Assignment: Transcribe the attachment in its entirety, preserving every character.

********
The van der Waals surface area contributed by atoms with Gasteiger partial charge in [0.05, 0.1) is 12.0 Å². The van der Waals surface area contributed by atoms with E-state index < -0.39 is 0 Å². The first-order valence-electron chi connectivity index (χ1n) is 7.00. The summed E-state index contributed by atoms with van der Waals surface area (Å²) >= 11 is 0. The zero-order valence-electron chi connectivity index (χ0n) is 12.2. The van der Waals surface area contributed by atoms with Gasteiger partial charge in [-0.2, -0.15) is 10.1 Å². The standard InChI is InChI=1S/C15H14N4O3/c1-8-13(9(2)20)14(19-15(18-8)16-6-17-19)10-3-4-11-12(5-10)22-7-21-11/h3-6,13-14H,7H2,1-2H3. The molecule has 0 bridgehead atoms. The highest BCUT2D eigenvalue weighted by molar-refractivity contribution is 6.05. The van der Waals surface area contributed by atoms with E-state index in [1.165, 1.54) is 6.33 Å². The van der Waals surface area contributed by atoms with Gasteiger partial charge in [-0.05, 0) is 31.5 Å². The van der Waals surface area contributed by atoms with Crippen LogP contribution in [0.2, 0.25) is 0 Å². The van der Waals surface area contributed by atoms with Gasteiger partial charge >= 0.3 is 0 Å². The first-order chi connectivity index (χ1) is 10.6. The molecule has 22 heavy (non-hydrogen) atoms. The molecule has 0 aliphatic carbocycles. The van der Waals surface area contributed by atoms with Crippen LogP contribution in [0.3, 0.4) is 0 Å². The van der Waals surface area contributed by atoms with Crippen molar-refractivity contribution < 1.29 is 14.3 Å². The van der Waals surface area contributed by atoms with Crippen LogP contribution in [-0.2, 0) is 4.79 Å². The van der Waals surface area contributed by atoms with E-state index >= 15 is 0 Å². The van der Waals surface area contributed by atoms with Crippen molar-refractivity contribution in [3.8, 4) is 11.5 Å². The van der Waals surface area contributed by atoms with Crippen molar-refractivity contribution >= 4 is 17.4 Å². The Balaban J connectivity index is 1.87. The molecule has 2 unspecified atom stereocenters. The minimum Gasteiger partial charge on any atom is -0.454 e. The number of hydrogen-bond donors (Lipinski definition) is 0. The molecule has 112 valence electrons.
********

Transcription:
The van der Waals surface area contributed by atoms with Gasteiger partial charge in [0.05, 0.1) is 12.0 Å². The van der Waals surface area contributed by atoms with E-state index < -0.39 is 0 Å². The first-order valence-electron chi connectivity index (χ1n) is 7.00. The summed E-state index contributed by atoms with van der Waals surface area (Å²) >= 11 is 0. The zero-order valence-electron chi connectivity index (χ0n) is 12.2. The van der Waals surface area contributed by atoms with Gasteiger partial charge in [-0.2, -0.15) is 10.1 Å². The standard InChI is InChI=1S/C15H14N4O3/c1-8-13(9(2)20)14(19-15(18-8)16-6-17-19)10-3-4-11-12(5-10)22-7-21-11/h3-6,13-14H,7H2,1-2H3. The molecule has 0 bridgehead atoms. The highest BCUT2D eigenvalue weighted by molar-refractivity contribution is 6.05. The van der Waals surface area contributed by atoms with E-state index in [1.165, 1.54) is 6.33 Å². The van der Waals surface area contributed by atoms with Gasteiger partial charge in [-0.05, 0) is 31.5 Å². The van der Waals surface area contributed by atoms with Crippen LogP contribution in [0.2, 0.25) is 0 Å². The van der Waals surface area contributed by atoms with Gasteiger partial charge >= 0.3 is 0 Å². The first-order chi connectivity index (χ1) is 10.6. The molecule has 22 heavy (non-hydrogen) atoms. The molecule has 0 aliphatic carbocycles. The van der Waals surface area contributed by atoms with Crippen LogP contribution in [0.3, 0.4) is 0 Å². The van der Waals surface area contributed by atoms with Crippen molar-refractivity contribution < 1.29 is 14.3 Å². The van der Waals surface area contributed by atoms with Crippen LogP contribution in [-0.2, 0) is 4.79 Å². The van der Waals surface area contributed by atoms with E-state index >= 15 is 0 Å². The van der Waals surface area contributed by atoms with Crippen molar-refractivity contribution in [3.8, 4) is 11.5 Å². The van der Waals surface area contributed by atoms with Crippen molar-refractivity contribution >= 4 is 17.4 Å². The Balaban J connectivity index is 1.87. The molecule has 2 unspecified atom stereocenters. The minimum Gasteiger partial charge on any atom is -0.454 e. The number of hydrogen-bond donors (Lipinski definition) is 0. The molecule has 112 valence electrons.